North Carolina Attorney General Josh Stein likes to pursue consumer complaints. Recently he’s taken on the damages consumers can experience from robocalls. The latest complaint, however, is large enough to take the breath away of any state attorney.
The High Point, NC-based Puroast Coffee Company has filed a complaint with Stein, alleging that Starbucks coffee is adulterated with chemicals deceiving consumers by artificially changing the flavor of its coffee.
Spiked potassium levels do not present a traditional food safety issue. However, those with kidney disease could be harmed by elevated potassium levels in the bloodstream. The condition known as hyperkalemia can result.
An 8-ounce cup of coffee that contains, on average, about 116 milligrams of potassium is generally considered safe by the National Kidney Foundation. It recommends no more than three cups of coffee per day. However, undeclared potassium could potentially harm those with kidney disease if they are unaware of the excess potassium, asserts Puroast’s claim.
Starbucks has 28,000 retail locations in 76 countries around the world and its brand last year celebrated its 50th anniversary. Puroast has accused the Starbucks Corporation of adding high levels of potassium to some of its “100% Arabica Coffees” and not disclosing the adulteration to customers.
Starbucks began in 1971 with a single outlet in Seattle’s Pike Place Market. and grew into a global behemoth. Starbucks says the Puroast complaint is without merit, adding that its smaller rival claims on its website to have “7 times more antioxidants” and “70 percent less acid” than other coffees. Puroast may be looking to harm a larger competitor in its local markets, according to the Starbucks perspective.
Purcoast’s story is that Salem A. Ibrahim, Ph.D., discovered the high levels of potassium in bags of Starbucks Dark French Roast Coffee collected from area grocery stores in August. The Starbucks coffees were subjected to independent laboratory tests, which confirmed the presence of abnormal amounts of potassium.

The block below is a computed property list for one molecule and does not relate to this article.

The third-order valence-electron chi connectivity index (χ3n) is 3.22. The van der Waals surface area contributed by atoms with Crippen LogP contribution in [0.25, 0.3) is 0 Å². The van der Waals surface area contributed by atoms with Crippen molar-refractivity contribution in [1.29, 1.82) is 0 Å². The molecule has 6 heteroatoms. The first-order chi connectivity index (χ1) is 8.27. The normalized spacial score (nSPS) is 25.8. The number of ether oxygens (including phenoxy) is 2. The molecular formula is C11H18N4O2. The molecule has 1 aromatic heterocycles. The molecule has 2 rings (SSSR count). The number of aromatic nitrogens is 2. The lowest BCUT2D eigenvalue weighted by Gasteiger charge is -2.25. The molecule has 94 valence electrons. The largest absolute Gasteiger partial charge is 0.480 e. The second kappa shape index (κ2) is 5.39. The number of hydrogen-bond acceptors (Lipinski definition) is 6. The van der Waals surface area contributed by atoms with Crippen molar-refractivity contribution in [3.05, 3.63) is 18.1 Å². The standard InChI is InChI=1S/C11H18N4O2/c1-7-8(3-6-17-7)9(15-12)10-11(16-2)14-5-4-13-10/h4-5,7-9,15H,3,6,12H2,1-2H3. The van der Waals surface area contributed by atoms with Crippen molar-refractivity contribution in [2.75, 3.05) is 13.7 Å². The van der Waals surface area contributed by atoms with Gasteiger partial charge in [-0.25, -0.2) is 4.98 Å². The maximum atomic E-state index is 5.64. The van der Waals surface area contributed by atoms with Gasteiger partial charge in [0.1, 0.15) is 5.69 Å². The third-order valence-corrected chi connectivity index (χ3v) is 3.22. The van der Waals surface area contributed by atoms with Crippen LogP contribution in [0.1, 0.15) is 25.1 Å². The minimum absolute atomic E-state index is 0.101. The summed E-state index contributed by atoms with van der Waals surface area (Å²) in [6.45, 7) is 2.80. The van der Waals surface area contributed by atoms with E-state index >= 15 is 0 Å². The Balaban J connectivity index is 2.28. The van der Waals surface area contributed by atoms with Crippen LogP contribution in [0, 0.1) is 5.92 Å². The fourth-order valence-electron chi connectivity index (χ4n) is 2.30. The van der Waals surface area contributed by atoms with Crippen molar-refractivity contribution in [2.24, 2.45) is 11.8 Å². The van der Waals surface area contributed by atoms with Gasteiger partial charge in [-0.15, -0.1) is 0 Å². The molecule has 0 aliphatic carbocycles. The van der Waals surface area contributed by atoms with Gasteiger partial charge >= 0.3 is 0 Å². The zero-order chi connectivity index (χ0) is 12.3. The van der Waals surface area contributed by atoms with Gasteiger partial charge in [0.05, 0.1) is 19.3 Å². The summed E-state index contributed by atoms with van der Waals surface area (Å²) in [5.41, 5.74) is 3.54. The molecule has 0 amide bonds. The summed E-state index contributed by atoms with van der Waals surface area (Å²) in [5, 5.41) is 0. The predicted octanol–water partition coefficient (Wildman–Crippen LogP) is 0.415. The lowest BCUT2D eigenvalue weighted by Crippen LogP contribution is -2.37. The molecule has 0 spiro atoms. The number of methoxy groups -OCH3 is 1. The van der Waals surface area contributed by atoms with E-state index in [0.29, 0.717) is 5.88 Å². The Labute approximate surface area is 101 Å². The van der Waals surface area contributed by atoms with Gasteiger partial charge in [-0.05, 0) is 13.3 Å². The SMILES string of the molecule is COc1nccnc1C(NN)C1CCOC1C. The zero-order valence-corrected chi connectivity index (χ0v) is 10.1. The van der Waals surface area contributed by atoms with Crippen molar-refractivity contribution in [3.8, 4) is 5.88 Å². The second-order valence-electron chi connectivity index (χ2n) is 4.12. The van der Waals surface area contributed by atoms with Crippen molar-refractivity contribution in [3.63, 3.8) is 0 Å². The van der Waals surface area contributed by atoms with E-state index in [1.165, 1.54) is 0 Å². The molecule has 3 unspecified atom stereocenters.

Baseline amounts of potassium are normally present in coffee and other foods, but the levels found in Starbucks coffee far exceeded other national coffee brands and Ibrahim said they could not be statistically explainable as an organic deviation.
Puroast Coffee’s CEO Kerry Sachs claims Ibrahim’s findings “are conclusive.” Starbucks is adding potassium to roasted coffee, significantly altering brew acid levels and flavor. Sachs calls it “unprecedented deception by a national brand that has far-reaching implications for consumer trust of the purity of coffee.”
Sachs said it is well known that adding buffers like potassium to coffee reduces acids and bitterness. Coffee companies are required to disclose additives for flavoring or other non-coffee ingredients. “It’s hard to understand why Starbucks is doing this without telling anyone,” adds Sachs.
Puroast said it regularly monitors other brands in the market. The company was founded in 1986 with its original sales to natural food stores and coops in California. It is now available online via Amazon and through such retailers as Kroger, Publix, Ralph’s, Fred Meyer, Whole Foods, Market Basket, and Natural Grocer.
Attorney General Stein has referred the complaint to North Carolina’s Department of Agriculture for the state’s initial inquiry.
Meanwhile, in California, Starbucks won the dismissal of a consumer complaint that charge it with serving up maggots.
(To sign up for a free subscription to Food Safety News, click here)